This ‘docudrama’ (for want of a better term) follows the residents of a Geneva care home for vulnerable young people.

Screaming blue murder, a young woman is escorted from the premises by a policewoman.

Lora (Claudia Grob), the manager of this care home, returns after time off to say “hi” to the girls. (The fact of her returning is thrown in to the narrative almost casually at this point; only later does its significance become apparent.) These girls are vulnerable children in the State’s care, and Lora feels like a mother to them. They, in turn, refer to the home – meaning themselves and the other girls, with their support workers on hand in the background as sort of substitute parents – as La Mif (French slang for “the family”; literally, “The Fam”).

Novinha (Kassia Da Costa) is a sassy, pushy teenager who talks frankly about sex, And everything else. Audrey (Anaïs Uldry) – the arrested girl from the opening – has been caught having sex with a boy three years younger than her; after this, the centre is turned into a home for girls only.… Read the rest

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Features Live Action Movies

A Chinese Odyssey (Sai Yau Gei, 西遊記)

A Chinese Odyssey: Part One – Pandora’s Box (Sai Yau Gei: Yut Gwong Bou Haap, 西遊記第壹佰零壹回之月光寶盒)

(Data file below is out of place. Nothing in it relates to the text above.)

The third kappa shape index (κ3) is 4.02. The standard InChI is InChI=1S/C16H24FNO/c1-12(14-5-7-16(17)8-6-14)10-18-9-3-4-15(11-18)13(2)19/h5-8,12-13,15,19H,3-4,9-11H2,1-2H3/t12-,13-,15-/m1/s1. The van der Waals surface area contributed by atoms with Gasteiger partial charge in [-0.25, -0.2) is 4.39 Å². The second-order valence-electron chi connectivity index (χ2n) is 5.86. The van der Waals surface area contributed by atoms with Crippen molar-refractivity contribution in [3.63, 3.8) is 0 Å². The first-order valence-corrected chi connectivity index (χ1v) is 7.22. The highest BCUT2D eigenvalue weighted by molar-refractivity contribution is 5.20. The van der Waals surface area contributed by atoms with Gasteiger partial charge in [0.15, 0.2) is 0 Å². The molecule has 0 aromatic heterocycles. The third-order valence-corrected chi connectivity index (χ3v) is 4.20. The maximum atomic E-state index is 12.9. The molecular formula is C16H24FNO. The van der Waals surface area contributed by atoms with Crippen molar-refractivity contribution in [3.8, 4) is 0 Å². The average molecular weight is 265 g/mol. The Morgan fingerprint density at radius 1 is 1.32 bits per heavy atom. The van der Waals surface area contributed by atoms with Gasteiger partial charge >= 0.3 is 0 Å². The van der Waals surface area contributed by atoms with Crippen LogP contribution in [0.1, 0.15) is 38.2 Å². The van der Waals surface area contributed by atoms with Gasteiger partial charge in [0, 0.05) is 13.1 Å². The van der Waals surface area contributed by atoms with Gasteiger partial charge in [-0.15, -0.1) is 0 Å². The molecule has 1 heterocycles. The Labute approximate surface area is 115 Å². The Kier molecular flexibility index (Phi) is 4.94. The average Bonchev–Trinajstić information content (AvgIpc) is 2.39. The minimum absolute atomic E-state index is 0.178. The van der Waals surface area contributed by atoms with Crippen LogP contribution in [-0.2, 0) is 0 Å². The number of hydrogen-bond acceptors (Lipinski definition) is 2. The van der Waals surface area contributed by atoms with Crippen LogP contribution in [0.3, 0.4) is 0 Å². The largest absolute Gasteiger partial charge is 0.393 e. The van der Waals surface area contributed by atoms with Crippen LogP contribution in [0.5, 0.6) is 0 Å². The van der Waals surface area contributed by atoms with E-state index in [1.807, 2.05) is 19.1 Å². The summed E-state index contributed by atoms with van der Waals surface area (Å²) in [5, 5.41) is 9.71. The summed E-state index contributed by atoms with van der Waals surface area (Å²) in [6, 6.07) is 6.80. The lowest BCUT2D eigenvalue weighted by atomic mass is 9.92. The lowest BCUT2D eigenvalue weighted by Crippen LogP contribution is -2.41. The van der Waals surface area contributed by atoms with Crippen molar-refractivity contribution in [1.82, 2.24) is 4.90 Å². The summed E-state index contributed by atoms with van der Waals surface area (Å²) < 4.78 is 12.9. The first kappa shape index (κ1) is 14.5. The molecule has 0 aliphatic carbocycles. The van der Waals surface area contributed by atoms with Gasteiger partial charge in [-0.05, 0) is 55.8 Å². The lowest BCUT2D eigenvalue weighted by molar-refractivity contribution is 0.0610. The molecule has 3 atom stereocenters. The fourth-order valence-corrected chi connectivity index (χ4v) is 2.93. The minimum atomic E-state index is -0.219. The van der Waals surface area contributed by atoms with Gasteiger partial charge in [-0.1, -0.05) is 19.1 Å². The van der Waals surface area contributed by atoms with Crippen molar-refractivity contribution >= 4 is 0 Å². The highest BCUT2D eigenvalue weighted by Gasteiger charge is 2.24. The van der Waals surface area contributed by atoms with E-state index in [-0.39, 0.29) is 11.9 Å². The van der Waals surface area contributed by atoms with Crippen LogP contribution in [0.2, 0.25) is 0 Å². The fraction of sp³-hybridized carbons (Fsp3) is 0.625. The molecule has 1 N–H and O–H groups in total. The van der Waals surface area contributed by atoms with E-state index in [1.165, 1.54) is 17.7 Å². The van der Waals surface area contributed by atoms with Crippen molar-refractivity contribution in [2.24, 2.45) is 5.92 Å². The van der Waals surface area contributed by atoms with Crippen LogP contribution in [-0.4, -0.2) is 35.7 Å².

A Chinese Odyssey: Part Two – Cinderella (Sai Yau Gei: Sin Leui Kei Yun, 西遊記大結局之仙履奇緣)

Director – Jeffrey Lau – 1995 – Hong Kong – 87 + 98m

***

The Monkey King is banished to earth with loss of memory for a series of encounters with monsters and romantic interludes – screened as part of Focus Hong Kong 2022 Chinese New Year on Saturday January 29th

These two films are the first and second parts of the same story, so it makes sense to screen them together as a double bill. The starting point is the 16th century Chinese novel Journey To The West, which has also spawned such productions as the seminal Chinese animation The Monkey King (Wan Laiming, Cheng Tang; Part One, 1961; Part Two, 1964) and the long-running Japanese TV series Monkey (1978-80). The novel’s plot concerns a monk and his three assistants Pigsy, Sandy and Monkey who journey to the West (i.e. Central Asia and India) to obtain Buddhist texts.

Less an adaptation of the novel than a tangential story that uses the novel’s framework as its starting point, the films are bookended by two sequences, one at the start of Part One, the other at the end of Part Two, which start the tangential story rolling and wrap it up respectively.… Read the rest

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Features Live Action Movies

An Autumn’s Tale (Chau Tin Dik Tung Wa, 秋天的童話)

Director – Mabel Cheung – 1987 – Hong Kong – Cert. 15 – 98m

****

A girl leaves her home in Hong Kong and flies to New York where her boyfriend has dumped her, so her cousin looks after her there instead – screening as part of Focus Hong Kong 2022 Chinese New Year on Tuesday, January 25th, 2022 8:15 pm, NFT2, info here